Charles Omenihu is a sports management major. The class of football, however, has assigned Texas’ senior defensive end the most homework as of late.
The 6-6, 275-pound end toyed with the idea of leaving school early and entering the NFL draft. But he said this week that he came to the realization that he “left plays on the field last year” and wasn’t yet ready for the next level.
So Omenihu instead spent the offseason studying professional pass rushers like Bradley Chubb, Joey Bosa and Khalil Mack. No college team recorded more sacks last year than Clemson, so he analyzed their defensive ends. He attempted to diagnose what was both right and wrong with his play.
“Defensive end is universal,” Omenihu surmised on Tuesday. “Everybody, it’s the same thing. It’s just played a little bit differently depending on the scheme. How to be good at it, it’s the same way for everybody.”
That diligence paid off last weekend; Omenihu recorded five tackles, two sacks and a safety in the 19-14 win over Kansas State. The five tackles were one off his career-high. Omenihu had never before earned two sacks in a single game before he pulled off that feat in the span of three plays against the Wildcats.
Omenihu has three of UT’s seven sacks. Four of his 15 tackles have been tackles for loss and he’s also forced a fumble.
Said senior defensive tackle Chris Nelson: “He’s just stepping up, stepping up and being a great player.”
This week, Omenihu will attempt to corral fleet-footed Oklahoma quarterback Kyler Murray. Oklahoma has yielded six sacks this season.
Both Omenihu and Murray hail from the Dallas-Fort Worth area and both were in the class of 2015. Omenihu is from Rowlett while Murray starred at Allen. Omenihu’s Eagles and Murray’s Eagles never played each other, however.
“I wanted to (play Murray in high school) really, really bad because Allen was really, really good and I like playing against teams like that,” Omenihu said. “I like playing against the best, because that’s your biggest test.”
Good grades: Texas’ Elijah Rodriguez said that the entire offensive line graded out at a championship level for their performance at Kansas State. This was the first time all season that the line has accomplished that feat.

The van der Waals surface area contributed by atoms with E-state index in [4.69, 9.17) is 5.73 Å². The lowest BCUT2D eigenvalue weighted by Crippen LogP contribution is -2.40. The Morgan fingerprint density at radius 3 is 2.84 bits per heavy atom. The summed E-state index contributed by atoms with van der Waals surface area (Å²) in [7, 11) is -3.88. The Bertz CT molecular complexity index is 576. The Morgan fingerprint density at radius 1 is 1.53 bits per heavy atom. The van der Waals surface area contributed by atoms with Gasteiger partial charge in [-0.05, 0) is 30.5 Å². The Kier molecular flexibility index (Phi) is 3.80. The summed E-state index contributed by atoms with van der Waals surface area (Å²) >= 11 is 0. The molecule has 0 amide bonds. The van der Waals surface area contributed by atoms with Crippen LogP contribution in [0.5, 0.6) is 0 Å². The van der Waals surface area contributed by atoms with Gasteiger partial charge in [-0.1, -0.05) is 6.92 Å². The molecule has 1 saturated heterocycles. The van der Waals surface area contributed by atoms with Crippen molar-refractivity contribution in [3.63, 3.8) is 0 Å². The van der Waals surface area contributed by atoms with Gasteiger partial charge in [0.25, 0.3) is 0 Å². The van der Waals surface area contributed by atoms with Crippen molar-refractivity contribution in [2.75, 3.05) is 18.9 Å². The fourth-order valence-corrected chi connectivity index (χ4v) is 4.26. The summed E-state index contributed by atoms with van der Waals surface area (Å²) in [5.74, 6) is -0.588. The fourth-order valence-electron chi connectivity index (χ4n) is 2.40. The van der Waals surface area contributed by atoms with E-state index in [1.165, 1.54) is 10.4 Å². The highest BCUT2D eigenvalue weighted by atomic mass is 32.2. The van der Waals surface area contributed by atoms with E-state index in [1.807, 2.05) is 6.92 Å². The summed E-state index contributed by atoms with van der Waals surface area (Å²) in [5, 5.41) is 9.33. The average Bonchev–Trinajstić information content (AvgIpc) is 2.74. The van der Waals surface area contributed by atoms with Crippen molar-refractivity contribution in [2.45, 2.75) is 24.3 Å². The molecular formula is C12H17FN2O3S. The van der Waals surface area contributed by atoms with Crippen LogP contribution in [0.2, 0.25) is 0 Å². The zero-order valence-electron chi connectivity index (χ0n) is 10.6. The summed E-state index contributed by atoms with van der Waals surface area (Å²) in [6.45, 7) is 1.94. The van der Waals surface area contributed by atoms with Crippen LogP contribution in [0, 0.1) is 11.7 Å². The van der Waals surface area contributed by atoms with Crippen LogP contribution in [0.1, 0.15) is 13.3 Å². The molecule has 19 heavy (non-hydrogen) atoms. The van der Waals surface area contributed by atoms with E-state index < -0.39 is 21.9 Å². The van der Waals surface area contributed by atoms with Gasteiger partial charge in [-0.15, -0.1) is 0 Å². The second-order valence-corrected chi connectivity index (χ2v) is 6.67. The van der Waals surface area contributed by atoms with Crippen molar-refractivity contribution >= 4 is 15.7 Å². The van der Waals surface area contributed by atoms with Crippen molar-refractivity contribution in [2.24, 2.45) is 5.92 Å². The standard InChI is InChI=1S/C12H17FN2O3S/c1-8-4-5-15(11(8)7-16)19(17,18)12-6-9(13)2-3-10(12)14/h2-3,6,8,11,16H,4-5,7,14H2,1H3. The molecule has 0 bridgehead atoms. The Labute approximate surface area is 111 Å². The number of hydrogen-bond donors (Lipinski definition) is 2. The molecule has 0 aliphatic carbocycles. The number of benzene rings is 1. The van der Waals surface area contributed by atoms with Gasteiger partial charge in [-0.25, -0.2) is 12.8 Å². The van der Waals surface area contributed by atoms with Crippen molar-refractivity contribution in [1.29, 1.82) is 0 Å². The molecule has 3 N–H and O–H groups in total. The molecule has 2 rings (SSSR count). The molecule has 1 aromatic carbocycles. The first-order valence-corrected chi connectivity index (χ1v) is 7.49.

Texas started Rodriguez, Calvin Anderson, Patrick Vahe, Derek Kerstetter and Samuel Cosmi against the Wildcats. Center Zach Shackelford, who had missed the previous three games with a foot injury, also played. UT scored just one touchdown over its eight possessions, but five of those drives lasted at least 10 plays.
Texas compiled 339 yards of offense and allowed two sacks.
Throw it to Calvin Anderson!! He’s open!! pic.twitter.com/pPf517uIFN
— Anthony Geronimo (@ATXANT10) September 29, 2018
The offensive line’s biggest highlight, though, may have been when Anderson lined up as a wide receiver on a second-quarter play. The left tackle ran a route, but quarterback Sam Ehlinger did not look his direction. Rodriguez said that based off the way Anderson plays dodge ball, he was confident the 300-pound graduate transfer could haul in a pass.
Welcome back: Against Kansas State, Texas junior Collin Johnson had a team-high 51 receiving yards and one of his four catches was a key fourth-quarter grab. He wasn’t the only member of his family who made an appearance at Bill Snyder Family Stadium.
Johnson’s brother, junior running back Kirk Johnson, contributed on special teams. It was the first appearance of the season for Johnson, who has suffered a series of injuries since his freshman year in 2015. In fact, he’s played in only two games since Collin arrived in 2016.
“Him being on the field, it gave me extra passion and motivation,” Collin Johnson said. “He’s going to continue to work hard to find more opportunities to get on the field. My goal is to be on the field at the same time, whether it’s on special teams at the same time or on offense at the same time.”